Sharp stones found in India signal surprisingly early toolmaking advances

Homo sapiens didn’t introduce the technology after all, excavated artifacts suggest

stone tools

ROCK ON  Excavations at a site in India yielded these sharpened stones, among others. The find indicates that hominid populations there made big changes in toolmaking starting around 385,000 years ago, before Homo sapiens left Africa.

Sharma Centre for Heritage Education, India

Stone-tool makers in what’s now India redesigned their products in a revolutionary way much earlier than previously thought.

Excavated stone artifacts document a gradual shift from larger, handheld cutting implements to smaller pieces of sharpened stone, known as Middle Paleolithic tools, by around 385,000 years ago, researchers say. That shift mirrors a similar change seen in tools from a variety of hominid populations in Africa, Asia and Europe between about 400,000 and 200,000 years ago, including African Homo sapiens and European Neandertals.

Unlike earlier populations, Middle Paleolithic toolmakers followed a set of steps to prepare chunks of rock, or cores, before pounding off sharp tools, or flakes. Until now, many researchers had assumed that the transition from tools such as hand axes, which emerged in Africa nearly 2 million years ago, to Middle Paleolithic implements happened in South Asia between 140,000 and 90,000 years ago. At that relatively late date, H. sapiens populations experienced at making Middle Paleolithic tools would have been leaving Africa, and perhaps introduced the skill to South Asia.

The new finding suggests, however, that some humanlike populations reached South Asia shortly before H. sapiens even appeared in Africa, which possibly occurred around 300,000 years ago. Newcomers mingled to varying extents with local groups, introducing new toolmaking approaches, researchers propose online January 31 in Nature. Locals then developed their own variations on Middle Paleolithic tools, says a team led by archaeologists Kumar Akhilesh and Shanti Pappu, both of the Sharma Centre for Heritage Education, India, in the city of Chennai. Major changes in Stone Age toolmaking in the area were less dependent on movements of H. sapiens out of Africa than investigators have often proposed, Pappu contends.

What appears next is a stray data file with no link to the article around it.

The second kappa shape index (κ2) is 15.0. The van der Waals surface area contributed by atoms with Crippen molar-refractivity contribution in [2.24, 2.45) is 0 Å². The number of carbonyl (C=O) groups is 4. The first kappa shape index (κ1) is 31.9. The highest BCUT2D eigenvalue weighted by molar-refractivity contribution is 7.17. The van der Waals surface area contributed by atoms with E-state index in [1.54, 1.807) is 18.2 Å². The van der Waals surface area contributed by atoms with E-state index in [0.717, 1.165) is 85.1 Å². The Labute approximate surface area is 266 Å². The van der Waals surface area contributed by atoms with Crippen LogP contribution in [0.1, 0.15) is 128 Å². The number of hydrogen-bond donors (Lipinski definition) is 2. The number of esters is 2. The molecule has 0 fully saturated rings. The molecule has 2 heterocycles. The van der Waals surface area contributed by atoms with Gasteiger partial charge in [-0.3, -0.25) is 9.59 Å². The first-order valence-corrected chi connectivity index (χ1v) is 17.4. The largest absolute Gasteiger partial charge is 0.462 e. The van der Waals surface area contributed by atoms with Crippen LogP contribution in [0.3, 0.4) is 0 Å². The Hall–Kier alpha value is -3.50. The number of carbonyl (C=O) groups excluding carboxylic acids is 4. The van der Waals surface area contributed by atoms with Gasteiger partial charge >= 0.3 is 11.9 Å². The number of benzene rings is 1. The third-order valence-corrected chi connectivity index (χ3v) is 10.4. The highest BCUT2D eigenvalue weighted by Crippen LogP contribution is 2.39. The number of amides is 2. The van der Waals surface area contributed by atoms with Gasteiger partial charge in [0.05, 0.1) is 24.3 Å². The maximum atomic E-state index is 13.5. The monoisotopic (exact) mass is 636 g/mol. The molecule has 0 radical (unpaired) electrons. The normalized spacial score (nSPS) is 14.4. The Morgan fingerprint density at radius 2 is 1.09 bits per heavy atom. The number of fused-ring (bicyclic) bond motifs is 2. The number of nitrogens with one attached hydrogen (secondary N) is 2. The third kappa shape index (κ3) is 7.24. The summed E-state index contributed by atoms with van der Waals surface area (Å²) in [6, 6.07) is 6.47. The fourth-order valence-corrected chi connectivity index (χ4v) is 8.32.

Still, “we cannot be sure who made the Attirampakkam tools, because we lack fossil [hominids] for this time period in India,” Pappu says.

She and her colleagues studied about 7,200 stone artifacts unearthed at a site in southeastern India called Attirampakkam, mostly from 1999 to 2004. The finds range in age from roughly 385,000 to 172,000 years ago. Previous excavations at Attirampakkam, directed by Pappu, uncovered stone hand axes and other implements ranging in age from 1.77 million and 1.07 million years ago (SN: 4/23/11, p. 12). It’s unclear whether Homo populations lived at or near Attirampakkam between around 1 million and 385,000 years ago, Pappu says. Hand ax sites from that time period have been found elsewhere in India.

Populations that preceded H. sapiens likely reached India and developed regional versions of Middle Paleolithic tools over several hundred thousand years, says archaeologist Michael Petraglia of the Max Planck Institute for the Science of Human History in Jena, Germany. Genetic evidence suggests H. sapiens spread across South Asia only after 60,000 years ago, possibly influencing toolmaking techniques of the region’s native Homo populations only at that late date, Petraglia suggests.

Stone-tool making in South Asia, as in Eurasia (SN: 11/1/14, p. 8), evolved in complex ways among relatively small groups belonging to the Homo genus that were spread across the landscape and occasionally came in contact with each other, says archaeologist Daniel Adler. Those scattered, humanlike populations shared a common toolmaking ancestry, “but perhaps little else,” contends Adler, of the University of Connecticut in Storrs. Middle Paleolithic tool innovations, as a result, developed in fits and starts.

Bruce Bower has written about the behavioral sciences for Science News since 1984. He writes about psychology, anthropology, archaeology and mental health issues.

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